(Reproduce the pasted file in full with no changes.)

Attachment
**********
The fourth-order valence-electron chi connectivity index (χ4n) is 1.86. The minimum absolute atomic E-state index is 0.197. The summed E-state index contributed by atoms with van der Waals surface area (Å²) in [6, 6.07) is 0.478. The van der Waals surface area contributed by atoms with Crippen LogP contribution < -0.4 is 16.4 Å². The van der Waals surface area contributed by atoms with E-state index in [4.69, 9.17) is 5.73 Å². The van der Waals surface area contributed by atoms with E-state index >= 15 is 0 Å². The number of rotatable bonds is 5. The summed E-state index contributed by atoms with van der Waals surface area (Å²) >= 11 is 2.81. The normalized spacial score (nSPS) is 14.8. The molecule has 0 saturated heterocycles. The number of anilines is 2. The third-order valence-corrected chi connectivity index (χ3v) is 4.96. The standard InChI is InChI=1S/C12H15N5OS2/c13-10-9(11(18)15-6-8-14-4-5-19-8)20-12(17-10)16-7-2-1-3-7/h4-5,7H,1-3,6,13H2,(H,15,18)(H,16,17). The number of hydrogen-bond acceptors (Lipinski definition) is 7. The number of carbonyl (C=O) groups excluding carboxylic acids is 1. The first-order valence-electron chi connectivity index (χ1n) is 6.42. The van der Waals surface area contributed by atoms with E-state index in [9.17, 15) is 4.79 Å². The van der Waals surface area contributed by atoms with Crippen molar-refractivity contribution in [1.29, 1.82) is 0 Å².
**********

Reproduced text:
The fourth-order valence-electron chi connectivity index (χ4n) is 1.86. The minimum absolute atomic E-state index is 0.197. The summed E-state index contributed by atoms with van der Waals surface area (Å²) in [6, 6.07) is 0.478. The van der Waals surface area contributed by atoms with Crippen LogP contribution < -0.4 is 16.4 Å². The van der Waals surface area contributed by atoms with E-state index in [4.69, 9.17) is 5.73 Å². The van der Waals surface area contributed by atoms with E-state index >= 15 is 0 Å². The number of rotatable bonds is 5. The summed E-state index contributed by atoms with van der Waals surface area (Å²) >= 11 is 2.81. The normalized spacial score (nSPS) is 14.8. The molecule has 0 saturated heterocycles. The number of anilines is 2. The third-order valence-corrected chi connectivity index (χ3v) is 4.96. The standard InChI is InChI=1S/C12H15N5OS2/c13-10-9(11(18)15-6-8-14-4-5-19-8)20-12(17-10)16-7-2-1-3-7/h4-5,7H,1-3,6,13H2,(H,15,18)(H,16,17). The number of hydrogen-bond acceptors (Lipinski definition) is 7. The number of carbonyl (C=O) groups excluding carboxylic acids is 1. The first-order valence-electron chi connectivity index (χ1n) is 6.42. The van der Waals surface area contributed by atoms with E-state index in [9.17, 15) is 4.79 Å². The van der Waals surface area contributed by atoms with Crippen molar-refractivity contribution in [1.29, 1.82) is 0 Å².